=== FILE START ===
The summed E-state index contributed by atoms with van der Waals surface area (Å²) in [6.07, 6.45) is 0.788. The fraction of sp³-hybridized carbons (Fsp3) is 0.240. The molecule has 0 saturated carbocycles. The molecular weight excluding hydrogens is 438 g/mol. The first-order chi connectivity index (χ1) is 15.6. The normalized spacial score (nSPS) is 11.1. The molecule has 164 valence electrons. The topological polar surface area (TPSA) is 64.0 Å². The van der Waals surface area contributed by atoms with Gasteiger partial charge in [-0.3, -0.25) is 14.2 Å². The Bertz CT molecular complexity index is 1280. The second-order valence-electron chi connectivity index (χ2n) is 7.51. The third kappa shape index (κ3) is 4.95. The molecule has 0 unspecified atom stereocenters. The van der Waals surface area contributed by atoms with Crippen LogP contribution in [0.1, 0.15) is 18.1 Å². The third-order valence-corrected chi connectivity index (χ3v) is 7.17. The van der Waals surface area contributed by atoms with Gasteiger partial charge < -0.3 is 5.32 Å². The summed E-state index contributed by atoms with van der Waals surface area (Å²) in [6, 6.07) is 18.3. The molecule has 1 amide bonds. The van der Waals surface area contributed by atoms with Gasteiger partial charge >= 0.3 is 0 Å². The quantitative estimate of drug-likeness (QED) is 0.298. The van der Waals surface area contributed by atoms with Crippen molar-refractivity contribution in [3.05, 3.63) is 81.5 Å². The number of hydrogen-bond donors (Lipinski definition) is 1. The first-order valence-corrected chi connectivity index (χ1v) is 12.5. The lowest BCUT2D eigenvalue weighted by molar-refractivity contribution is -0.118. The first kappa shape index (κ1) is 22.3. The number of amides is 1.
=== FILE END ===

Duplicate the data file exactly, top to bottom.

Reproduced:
The summed E-state index contributed by atoms with van der Waals surface area (Å²) in [6.07, 6.45) is 0.788. The fraction of sp³-hybridized carbons (Fsp3) is 0.240. The molecule has 0 saturated carbocycles. The molecular weight excluding hydrogens is 438 g/mol. The first-order chi connectivity index (χ1) is 15.6. The normalized spacial score (nSPS) is 11.1. The molecule has 164 valence electrons. The topological polar surface area (TPSA) is 64.0 Å². The van der Waals surface area contributed by atoms with Gasteiger partial charge in [-0.3, -0.25) is 14.2 Å². The Bertz CT molecular complexity index is 1280. The second-order valence-electron chi connectivity index (χ2n) is 7.51. The third kappa shape index (κ3) is 4.95. The molecule has 0 unspecified atom stereocenters. The van der Waals surface area contributed by atoms with Crippen LogP contribution in [0.1, 0.15) is 18.1 Å². The third-order valence-corrected chi connectivity index (χ3v) is 7.17. The van der Waals surface area contributed by atoms with Gasteiger partial charge < -0.3 is 5.32 Å². The summed E-state index contributed by atoms with van der Waals surface area (Å²) in [6, 6.07) is 18.3. The molecule has 1 amide bonds. The van der Waals surface area contributed by atoms with Gasteiger partial charge >= 0.3 is 0 Å². The quantitative estimate of drug-likeness (QED) is 0.298. The van der Waals surface area contributed by atoms with Crippen molar-refractivity contribution in [3.05, 3.63) is 81.5 Å². The number of hydrogen-bond donors (Lipinski definition) is 1. The first-order valence-corrected chi connectivity index (χ1v) is 12.5. The lowest BCUT2D eigenvalue weighted by molar-refractivity contribution is -0.118. The first kappa shape index (κ1) is 22.3. The number of amides is 1.